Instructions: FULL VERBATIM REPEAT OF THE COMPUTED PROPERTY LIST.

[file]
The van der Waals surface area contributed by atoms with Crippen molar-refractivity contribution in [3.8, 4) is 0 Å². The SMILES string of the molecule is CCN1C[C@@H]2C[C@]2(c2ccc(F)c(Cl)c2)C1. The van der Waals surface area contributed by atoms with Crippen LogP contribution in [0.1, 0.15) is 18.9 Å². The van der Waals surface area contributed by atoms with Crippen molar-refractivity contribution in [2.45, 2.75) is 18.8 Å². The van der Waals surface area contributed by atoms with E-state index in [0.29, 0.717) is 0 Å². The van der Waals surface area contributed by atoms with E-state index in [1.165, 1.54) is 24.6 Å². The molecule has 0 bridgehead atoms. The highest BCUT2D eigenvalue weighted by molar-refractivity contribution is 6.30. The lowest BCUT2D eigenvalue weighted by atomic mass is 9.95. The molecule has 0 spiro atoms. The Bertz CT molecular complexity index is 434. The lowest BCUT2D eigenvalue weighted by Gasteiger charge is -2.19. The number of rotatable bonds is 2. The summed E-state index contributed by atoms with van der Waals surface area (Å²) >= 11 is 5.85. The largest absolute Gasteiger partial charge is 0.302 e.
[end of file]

The van der Waals surface area contributed by atoms with Crippen molar-refractivity contribution in [3.8, 4) is 0 Å². The SMILES string of the molecule is CCN1C[C@@H]2C[C@]2(c2ccc(F)c(Cl)c2)C1. The van der Waals surface area contributed by atoms with Crippen LogP contribution in [0.1, 0.15) is 18.9 Å². The van der Waals surface area contributed by atoms with Crippen molar-refractivity contribution in [2.45, 2.75) is 18.8 Å². The van der Waals surface area contributed by atoms with E-state index in [0.29, 0.717) is 0 Å². The van der Waals surface area contributed by atoms with E-state index in [1.165, 1.54) is 24.6 Å². The molecule has 0 bridgehead atoms. The highest BCUT2D eigenvalue weighted by molar-refractivity contribution is 6.30. The lowest BCUT2D eigenvalue weighted by atomic mass is 9.95. The molecule has 0 spiro atoms. The Bertz CT molecular complexity index is 434. The lowest BCUT2D eigenvalue weighted by Gasteiger charge is -2.19. The number of rotatable bonds is 2. The summed E-state index contributed by atoms with van der Waals surface area (Å²) >= 11 is 5.85. The largest absolute Gasteiger partial charge is 0.302 e.